TV “List programmes” are always annoying and the recent BBC4 effort “The Seven Ages of Rock” was no exception. The usual array of self-serving industry talkingheads rubbed shoulders with “I was there” merchants, which left very little scope for anything fresh or current or subversive to leak through. I guess there is so much commercial mileage in ROCK that experimentation with the narrative or format is out of the question. Hell, some of the audience might even head down to a record shop or fire up Amazon afterwards to reacquire that long lost album! You don’t want to scare them off, right?
I found the final episode about “indie” particularly galling. I hate the current usage of the term with a vengeance. Situationist one-upmanship aside, this has to be one of the most frustrating (and inevitable) examples of something experimental and open being clawed back by corporations.
Indie used to mean… anything! When I first saw a copy of the indie chart in one of the inkie music papers in the mid-80s it took me ages to figure out what it meant. Initially I thought it was about Indian music, possibly because it was alongside charts for soul, reggae and/or african music. But those titles – everything from Scraping Foetus Off The Wheel to Bogshed to The Sisters of Mercy to… whatever.
Reading Rob Young’s book on Rough Trade recently, I was reminded again of the sheer diversity of sounds that the post-punk scene threw up, and also of the ideology behind it all. A certain commitment to experimentation, subversion, of being in some way distinct from and opposed to the mainstream (whilst being obssessed with it). An admiration of other ‘outsider’ cultures such as reggae (Rough Trade releasing some great records by Augustus Pablo and Horace Andy, for example) and hip hop. Maybe even internationalism.
The BBC prog didn’t try to tackle this. Instead it simply dived in at Oasis’ massive Knebworth gig and back-filled from there.
So according to the programme, “Indie” sprang into the world with The Smiths and then proceeded via Madchester to Britpop. There were some slightly embarrassed asides about this then leading to Coldplay and Jamie Oliver’s “Music To Cook By” CD. Of course, everyone knows that “indie” is all basically about white blokes with guitars now, but y’know, some people take the bland stadium thing too far, yeah?
Even on its own terms the programme failed to cover the great female bands of the period adequately. But y’know – “indie” is about lads, innit? Lads and beers and guitars. Keep repeating that mantra and all the other music will vanish…
A more honest look at “indie” could have started with the NME C86 compilation, or maybe even with the Postcard Label. Now, that may have complicated things because there might be acts which varied from the “indie” template and y’know some of them might have slightly radical ideas about music or politics (another timeline to draw is how the opposition to Thatcherism changed into support for New Labour and visits to Downing Street), but hey, worth a shot? No?
OK, then. Simply start with one radio presenter.
The spectre haunting “indie” is John Peel. He barely got a look in on the programme. Perhaps because the connections with Oasis were somewhat tenuous. But perhaps also because there is a whole weight of post punk and other music lurking in the Peel wardrobe that can’t be let out in case it ruins the “indie” game. I mean, you wouldn’t want The Bundhu Boys and The Sewer Zombies showing up and spoiling the party, would you?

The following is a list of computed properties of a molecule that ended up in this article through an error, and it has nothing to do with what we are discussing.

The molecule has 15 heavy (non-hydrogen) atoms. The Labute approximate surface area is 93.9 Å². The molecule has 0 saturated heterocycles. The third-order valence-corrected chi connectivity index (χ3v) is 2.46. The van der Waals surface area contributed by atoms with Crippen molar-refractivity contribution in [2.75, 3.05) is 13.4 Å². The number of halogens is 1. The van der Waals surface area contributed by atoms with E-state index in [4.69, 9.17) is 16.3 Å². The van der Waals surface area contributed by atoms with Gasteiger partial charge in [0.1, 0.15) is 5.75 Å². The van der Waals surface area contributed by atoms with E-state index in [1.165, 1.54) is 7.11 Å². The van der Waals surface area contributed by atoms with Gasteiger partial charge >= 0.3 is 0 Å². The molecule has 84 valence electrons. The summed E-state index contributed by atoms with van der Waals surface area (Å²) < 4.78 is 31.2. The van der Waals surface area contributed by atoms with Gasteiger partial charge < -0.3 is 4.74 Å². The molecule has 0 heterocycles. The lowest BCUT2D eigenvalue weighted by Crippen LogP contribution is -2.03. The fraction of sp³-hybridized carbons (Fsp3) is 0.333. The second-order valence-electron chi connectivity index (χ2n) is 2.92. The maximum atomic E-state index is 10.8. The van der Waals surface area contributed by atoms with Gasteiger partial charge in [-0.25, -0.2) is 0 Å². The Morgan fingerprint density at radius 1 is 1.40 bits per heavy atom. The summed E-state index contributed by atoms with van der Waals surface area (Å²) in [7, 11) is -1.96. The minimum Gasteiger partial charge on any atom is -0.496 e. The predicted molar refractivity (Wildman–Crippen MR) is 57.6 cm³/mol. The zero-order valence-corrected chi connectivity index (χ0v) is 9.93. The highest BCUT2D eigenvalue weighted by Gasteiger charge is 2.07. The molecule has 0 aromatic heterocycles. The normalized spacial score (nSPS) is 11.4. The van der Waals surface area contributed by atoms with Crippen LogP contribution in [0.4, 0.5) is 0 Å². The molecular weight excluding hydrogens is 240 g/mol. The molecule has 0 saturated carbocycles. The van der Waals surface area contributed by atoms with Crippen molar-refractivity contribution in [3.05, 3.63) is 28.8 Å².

This narrowing is what really annoys me. More, I think, than the idea that independent can become “indie”. There is something truly radical in the idea that you would get shoe gazers talking about Peel playing Fela Kuti and Bolt-thrower. That Peel could play happy hardcore and jungle and The Fall and Duane Eddy. Of course, there was a lot wrong there as well, but the idea that Peel can now be nicely repackaged as an avuncular eccentric uncle is enraging for people like me who actually listened to his shows for years – originally on headphones under the bedclothes, in the dark, with the tape on pause.
And it wasn’t just Peel – people actually bought all these mad records. Because they were looking for something, because they meant something.
This is not, I hasten to add, to take anything away from people who like a beer and a laugh and a singalong. The kids are (as ever) alright. Seeing The Smiths on Top of The Pops was great at the time and great to be reminded of. The Stone Roses and Suede still sound fantastic. The whole acid house crossover with Madchester is a fine example of, well, all sorts of things. The strings in “Wonderwall” still do it for me – stuff like that will stand the test of time.
But… what really fucks me off is a bunch of commentators and journalists packaging history for everyone. Again. That ROCK needs to be documented, again, above other things. That the central image of the programme needed to be Noel Gallagher driving a Rolls Royce into Knebworth to check it out. And don’t get me started on all that shit about people having “lost their way” and the music being a wonderful example of people being able to be “essentially British again” – at a time when jungle was kicking off!
Here are some Indie Charts for you. They are just from the back issues of the New Musical Express I couldn’t flog on ebay, but will probably explain the above much better than I ever could. Click on the thumbnails for the image.
With thanks to: http://www.dissensus.com/showthread.php?t=6107